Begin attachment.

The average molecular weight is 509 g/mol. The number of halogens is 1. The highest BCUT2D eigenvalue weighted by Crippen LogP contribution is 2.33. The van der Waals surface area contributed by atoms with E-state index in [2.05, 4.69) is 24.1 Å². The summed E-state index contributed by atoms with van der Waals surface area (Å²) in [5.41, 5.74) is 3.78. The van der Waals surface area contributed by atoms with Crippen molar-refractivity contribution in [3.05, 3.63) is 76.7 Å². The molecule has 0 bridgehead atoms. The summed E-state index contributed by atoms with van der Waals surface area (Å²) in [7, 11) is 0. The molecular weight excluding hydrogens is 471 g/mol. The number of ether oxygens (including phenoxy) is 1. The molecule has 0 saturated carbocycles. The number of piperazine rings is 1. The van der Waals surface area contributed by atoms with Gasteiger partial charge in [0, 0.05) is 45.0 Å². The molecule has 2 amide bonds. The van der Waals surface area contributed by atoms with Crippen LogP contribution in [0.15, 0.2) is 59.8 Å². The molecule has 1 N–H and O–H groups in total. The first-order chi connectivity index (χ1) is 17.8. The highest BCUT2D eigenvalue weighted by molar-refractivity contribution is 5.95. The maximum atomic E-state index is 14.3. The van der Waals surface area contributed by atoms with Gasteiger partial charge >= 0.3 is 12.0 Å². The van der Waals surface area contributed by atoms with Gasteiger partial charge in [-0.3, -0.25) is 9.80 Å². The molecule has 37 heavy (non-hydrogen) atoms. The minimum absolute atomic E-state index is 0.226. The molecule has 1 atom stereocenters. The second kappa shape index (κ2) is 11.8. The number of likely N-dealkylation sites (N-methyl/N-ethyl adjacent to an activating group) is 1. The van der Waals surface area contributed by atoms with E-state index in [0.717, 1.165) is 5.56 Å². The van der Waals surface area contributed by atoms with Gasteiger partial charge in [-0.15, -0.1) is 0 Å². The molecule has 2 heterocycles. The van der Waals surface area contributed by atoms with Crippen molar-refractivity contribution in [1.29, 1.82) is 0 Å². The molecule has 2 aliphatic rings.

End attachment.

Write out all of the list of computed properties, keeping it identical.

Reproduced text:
The average molecular weight is 509 g/mol. The number of halogens is 1. The highest BCUT2D eigenvalue weighted by Crippen LogP contribution is 2.33. The van der Waals surface area contributed by atoms with E-state index in [2.05, 4.69) is 24.1 Å². The summed E-state index contributed by atoms with van der Waals surface area (Å²) in [5.41, 5.74) is 3.78. The van der Waals surface area contributed by atoms with Crippen molar-refractivity contribution in [3.05, 3.63) is 76.7 Å². The molecule has 0 bridgehead atoms. The summed E-state index contributed by atoms with van der Waals surface area (Å²) in [7, 11) is 0. The molecular weight excluding hydrogens is 471 g/mol. The number of ether oxygens (including phenoxy) is 1. The molecule has 0 saturated carbocycles. The number of piperazine rings is 1. The van der Waals surface area contributed by atoms with Gasteiger partial charge in [0, 0.05) is 45.0 Å². The molecule has 2 amide bonds. The van der Waals surface area contributed by atoms with Crippen LogP contribution in [0.15, 0.2) is 59.8 Å². The molecule has 1 N–H and O–H groups in total. The first-order chi connectivity index (χ1) is 17.8. The highest BCUT2D eigenvalue weighted by molar-refractivity contribution is 5.95. The maximum atomic E-state index is 14.3. The van der Waals surface area contributed by atoms with Gasteiger partial charge >= 0.3 is 12.0 Å². The van der Waals surface area contributed by atoms with Gasteiger partial charge in [-0.3, -0.25) is 9.80 Å². The molecule has 37 heavy (non-hydrogen) atoms. The minimum absolute atomic E-state index is 0.226. The molecule has 1 atom stereocenters. The second kappa shape index (κ2) is 11.8. The number of likely N-dealkylation sites (N-methyl/N-ethyl adjacent to an activating group) is 1. The van der Waals surface area contributed by atoms with E-state index in [0.717, 1.165) is 5.56 Å². The van der Waals surface area contributed by atoms with Gasteiger partial charge in [-0.15, -0.1) is 0 Å². The molecule has 2 heterocycles. The van der Waals surface area contributed by atoms with Crippen molar-refractivity contribution in [1.29, 1.82) is 0 Å². The molecule has 2 aliphatic rings.